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Colorado Insurance Blog

How to Stay Safe After a Winter Car Accident

The days are short. The air is cold. And, roads are often slick with rain, snow or ice.

It’s winter driving season in Colorado. And, while most people know what to do to try to avoid an accident, many don’t know what to do after one. It’s vital knowledge to have, because the aftermath of a crash can be just as dangerous as the crash itself — especially when it’s cold and snowy.

Here are five things to do (or not do) if you’re in an accident this winter to help keep yourself and others safe:

  1. Make sure everyone’s OK — then get off the road if you can. The safety of everyone involved in a crash is the first concern, of course. So, check on the occupants of each vehicle and call for emergency assistance if it’s needed. Then, if the vehicles are drivable, get them off the road as soon – and as carefully – as possible.

  2. Stay in your car if you can’t safely move away. If you can’t get your car off the road, but you can get off the road, wait until there’s no traffic around and then move well out of the way. Otherwise, stay in the car so you’re protected from other vehicles.

  3. Stay visible — and warm. Turn on your hazard lights and put up road flares so other vehicles know something is wrong. And, grab your vehicle emergency kit (you have one, right?) for blankets and extra clothing. If you’ve run off the road and you’re still in your car, make sure nothing is blocking your exhaust pipe. Otherwise carbon monoxide may build up.

  4. If you’re stranded, stay put. Running off the road in a remote area is scary, but resist the urge to try to walk for help. You risk getting lost, especially during a storm, if you set off on foot.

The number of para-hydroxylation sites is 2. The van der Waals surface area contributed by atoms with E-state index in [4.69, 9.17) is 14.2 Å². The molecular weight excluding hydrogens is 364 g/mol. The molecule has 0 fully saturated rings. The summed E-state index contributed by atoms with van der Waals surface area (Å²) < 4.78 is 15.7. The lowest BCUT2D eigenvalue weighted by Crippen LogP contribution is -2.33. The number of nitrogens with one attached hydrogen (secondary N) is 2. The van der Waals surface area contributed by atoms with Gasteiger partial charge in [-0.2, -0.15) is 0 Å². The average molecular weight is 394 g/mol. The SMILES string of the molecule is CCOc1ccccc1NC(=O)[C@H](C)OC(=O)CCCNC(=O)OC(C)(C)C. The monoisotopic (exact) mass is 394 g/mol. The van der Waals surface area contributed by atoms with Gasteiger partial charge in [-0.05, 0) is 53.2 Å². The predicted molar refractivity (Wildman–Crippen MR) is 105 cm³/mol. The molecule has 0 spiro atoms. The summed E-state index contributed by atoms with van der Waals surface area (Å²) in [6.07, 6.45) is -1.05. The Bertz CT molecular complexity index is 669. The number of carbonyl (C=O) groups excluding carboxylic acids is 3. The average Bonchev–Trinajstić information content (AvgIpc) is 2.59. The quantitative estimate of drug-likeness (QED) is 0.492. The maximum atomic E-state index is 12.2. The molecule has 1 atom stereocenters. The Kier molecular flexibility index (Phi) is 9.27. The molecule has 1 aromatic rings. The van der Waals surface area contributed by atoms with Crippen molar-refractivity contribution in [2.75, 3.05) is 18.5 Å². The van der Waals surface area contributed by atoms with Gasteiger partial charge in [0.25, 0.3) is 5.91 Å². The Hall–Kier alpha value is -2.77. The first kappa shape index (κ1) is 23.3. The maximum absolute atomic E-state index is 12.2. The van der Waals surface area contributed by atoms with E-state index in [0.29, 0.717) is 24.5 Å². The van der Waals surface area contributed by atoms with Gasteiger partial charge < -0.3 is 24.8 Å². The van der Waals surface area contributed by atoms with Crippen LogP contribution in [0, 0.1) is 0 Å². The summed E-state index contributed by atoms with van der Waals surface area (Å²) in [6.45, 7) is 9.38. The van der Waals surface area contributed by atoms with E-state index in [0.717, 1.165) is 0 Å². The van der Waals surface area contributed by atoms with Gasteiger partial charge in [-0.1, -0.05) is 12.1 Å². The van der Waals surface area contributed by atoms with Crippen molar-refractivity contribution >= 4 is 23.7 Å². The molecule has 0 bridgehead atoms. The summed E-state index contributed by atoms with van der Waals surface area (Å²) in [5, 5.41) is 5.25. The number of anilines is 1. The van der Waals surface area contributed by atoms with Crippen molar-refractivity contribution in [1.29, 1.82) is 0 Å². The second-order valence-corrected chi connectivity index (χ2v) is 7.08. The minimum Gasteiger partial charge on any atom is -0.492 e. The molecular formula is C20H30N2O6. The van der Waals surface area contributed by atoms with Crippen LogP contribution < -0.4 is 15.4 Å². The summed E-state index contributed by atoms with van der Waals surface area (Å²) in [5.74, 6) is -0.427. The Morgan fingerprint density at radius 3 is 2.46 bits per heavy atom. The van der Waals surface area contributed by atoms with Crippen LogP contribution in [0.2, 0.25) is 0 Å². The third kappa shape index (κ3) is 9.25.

5. See a crash? Don’t always stop to help. Being a Good Samaritan could cause more problems than it solves. So, if those involved aren’t in immediate danger, call 911 and let the professionals help with medical aid and traffic control.

It’s not always easy, but keeping a cool head after an accident will do more than help everyone get through a stressful situation — it will help keep everyone safer, too.

And, remember, if something does happen on the road this winter, Integrity First is here to help with your auto accident claim. If you’re unsure whether you’re carrying the right coverage, call now before it’s too late!

Protect Your Home from Water and Ice Damage

Water and ice damage affects homeowners everywhere, but you can protect your home with the following tips.

Icicles hanging from gutter along roofline

Water damage can cause serious problems, ranging from mold and mildew to structural weakness. Between 2015 and 2019, 1 in 50 insured homes filed a water damage claim with their insurance. While it’s important to have homeowners insurance to protect your property from water damage, you can avoid these problems by taking care of your property.

Clean and Protect Your Gutters

Your home’s gutters protect your house from water damage by directing water away from your roof and foundation. Clogged gutters overflow during rainstorms and allow water to pool around the eaves and foundation, which can cause problems like soil heaving, foundation cracking, ice dams, and roof leaks.